WeatherMatrix (Jesse Ferrell)
Rare Subtropical Cyclone Near Brazil Coast
By Jesse Ferrell, Meteorologist/Community Director
3/10/2010, 3:52:25 AM
UPDATE WEDNESDAY: MetSul.com (you can translate automatically to English with Google Toolbar) is continuing to issue breaking weather updates with new satellite images. They are calling the system a Tropical Cyclone this morning while we are awaiting NOAA's update.
A subtropical cyclone, one of only 6 in recorded history, is affecting southeast Brazil today. There is some argument as to whether or not it has or will come on shore (see below) but it is causing high waves, winds and heavy rain. Below is a visible satellite from late this morning courtesy NOAA (alternate view):
"A SUBTROPICAL CYCLONE LIES OFF THE SOUTHERN COAST OF BRASIL...WITH AN ESTIMATED MINIMAL CENTRAL PRESSURE OF 1003 HPA...AND MAXIMUM SUSTAINED WINDS OF 25-34KT. DEEP CONVECTION IS WRAPPING AROUND THE CLOSED CIRCULATION...AND WITH SEA SURFACE TEMPERATURES OF 26C...THIS SYSTEM MIGHT MAKE THE TRANSITION TO A TROPICAL CYCLONE LATER THIS EVENING/EARLY MORNING HOURS. THE LOW LEVEL CIRCULATION...HOWEVER...WILL REMAIN NEARLY STATIONARY WHILE MEANDERING OFF THE COAST OF BRASIL THROUGH 48-54 HRS"
Here is a high-res visible satellite shot from earlier this morning courtesy the Navy. The only buoy in the area is not transmitting wind or wave observations but the WaveWatch model indicates (see above) that waves are over 18 feet offshore and a foot onshore.
Metsul.com says (translation provided by Google Toolbar):
"It was evening now featured in television news: "cyclone reaches the coast tonight." Not enough, is already on the coast. The image of a cyclone to the coast during the night, for those who live on the North Shore refers to the memory of the night of 27 to 28 March 2004, when Catarina touched the ground. This will not be a night of Catarina. The subtropical cyclone is not even a very deep system, which means less potential to bring severe weather. We're talking about a low of more than 1000 hPa and Catherine now had 970 hPa. The subtropical cyclone... originated from a low pressure system off the coast of the Southeast. The coastline may have maximum gusts, on average, 50 to 80 km / h, occasionally higher in the next 24 hours, but in the open sea, the greater distance from the coast, is that the wind should be stronger gusts that could exceed 100 km/h (62 mph)."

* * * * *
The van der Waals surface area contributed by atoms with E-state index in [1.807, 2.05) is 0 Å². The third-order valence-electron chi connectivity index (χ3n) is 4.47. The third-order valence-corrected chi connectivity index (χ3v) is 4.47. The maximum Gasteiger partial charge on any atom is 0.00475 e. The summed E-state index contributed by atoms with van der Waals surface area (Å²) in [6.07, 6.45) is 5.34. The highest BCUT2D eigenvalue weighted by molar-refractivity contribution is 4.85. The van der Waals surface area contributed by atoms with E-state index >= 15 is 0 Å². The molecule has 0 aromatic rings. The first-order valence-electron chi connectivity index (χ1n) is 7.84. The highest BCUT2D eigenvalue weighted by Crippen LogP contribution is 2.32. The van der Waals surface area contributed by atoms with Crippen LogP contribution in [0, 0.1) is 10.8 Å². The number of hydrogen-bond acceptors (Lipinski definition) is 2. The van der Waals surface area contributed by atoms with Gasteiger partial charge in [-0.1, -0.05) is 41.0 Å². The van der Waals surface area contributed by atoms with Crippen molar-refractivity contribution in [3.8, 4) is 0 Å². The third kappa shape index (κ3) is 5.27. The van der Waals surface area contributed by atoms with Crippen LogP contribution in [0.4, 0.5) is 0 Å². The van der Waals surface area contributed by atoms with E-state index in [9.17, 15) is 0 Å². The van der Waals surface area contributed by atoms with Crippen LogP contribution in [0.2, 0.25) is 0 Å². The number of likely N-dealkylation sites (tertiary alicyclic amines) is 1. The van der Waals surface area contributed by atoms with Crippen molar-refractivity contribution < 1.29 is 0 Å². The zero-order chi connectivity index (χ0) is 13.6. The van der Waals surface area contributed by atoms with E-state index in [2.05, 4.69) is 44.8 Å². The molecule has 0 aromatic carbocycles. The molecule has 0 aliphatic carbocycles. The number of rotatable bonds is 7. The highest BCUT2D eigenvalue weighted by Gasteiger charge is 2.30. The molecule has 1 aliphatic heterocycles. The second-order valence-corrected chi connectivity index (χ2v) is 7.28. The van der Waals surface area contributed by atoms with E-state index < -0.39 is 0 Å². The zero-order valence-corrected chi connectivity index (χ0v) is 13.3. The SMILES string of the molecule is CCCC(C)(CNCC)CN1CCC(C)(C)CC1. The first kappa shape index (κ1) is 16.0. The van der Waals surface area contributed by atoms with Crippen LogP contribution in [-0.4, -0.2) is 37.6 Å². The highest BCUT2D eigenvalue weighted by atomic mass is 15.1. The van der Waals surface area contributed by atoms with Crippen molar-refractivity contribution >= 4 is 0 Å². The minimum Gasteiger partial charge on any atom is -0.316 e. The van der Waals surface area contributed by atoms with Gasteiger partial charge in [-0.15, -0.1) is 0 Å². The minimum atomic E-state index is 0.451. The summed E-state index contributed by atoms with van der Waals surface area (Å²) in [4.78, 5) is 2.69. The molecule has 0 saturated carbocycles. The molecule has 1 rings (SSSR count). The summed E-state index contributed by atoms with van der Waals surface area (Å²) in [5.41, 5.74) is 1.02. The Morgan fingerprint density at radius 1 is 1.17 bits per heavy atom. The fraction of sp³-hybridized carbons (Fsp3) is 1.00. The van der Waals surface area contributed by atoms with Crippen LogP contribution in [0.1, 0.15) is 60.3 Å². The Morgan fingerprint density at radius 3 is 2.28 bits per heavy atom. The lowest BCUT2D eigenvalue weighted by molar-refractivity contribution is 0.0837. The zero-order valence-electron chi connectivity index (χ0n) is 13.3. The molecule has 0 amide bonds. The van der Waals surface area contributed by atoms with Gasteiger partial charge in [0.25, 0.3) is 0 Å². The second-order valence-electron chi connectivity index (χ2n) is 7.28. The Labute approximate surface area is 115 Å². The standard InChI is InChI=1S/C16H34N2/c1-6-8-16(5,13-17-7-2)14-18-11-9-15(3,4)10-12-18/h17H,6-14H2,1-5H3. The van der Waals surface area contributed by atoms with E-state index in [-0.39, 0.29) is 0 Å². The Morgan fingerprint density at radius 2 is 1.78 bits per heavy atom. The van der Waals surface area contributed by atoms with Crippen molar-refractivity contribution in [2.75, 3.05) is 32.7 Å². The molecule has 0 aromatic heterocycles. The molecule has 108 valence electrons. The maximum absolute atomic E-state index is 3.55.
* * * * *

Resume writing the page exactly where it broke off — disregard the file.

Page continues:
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WeatherMatrix (Jesse Ferrell)
WeatherMatrix (Jesse Ferrell) - April 12, 2019, 4:35:51 PM EDT
This storm didn't qualify as a "bomb cyclone" like the one in March, but it sure had some crazy weather.
WeatherMatrix (Jesse Ferrell) - March 19, 2019, 6:43:07 PM EDT
WeatherMatrix (Jesse Ferrell) - March 11, 2019, 1:59:43 PM EDT
WeatherMatrix (Jesse Ferrell) - February 28, 2019, 3:03:43 PM EST
Next week's cold outbreak is not unlike the ones in early March 2014 and 2015 but not quite as severe.
WeatherMatrix (Jesse Ferrell) - February 26, 2019, 12:14:13 PM EST
It's time to update my list of world wind records again after a massive storm swept Hawaii's highest mountain.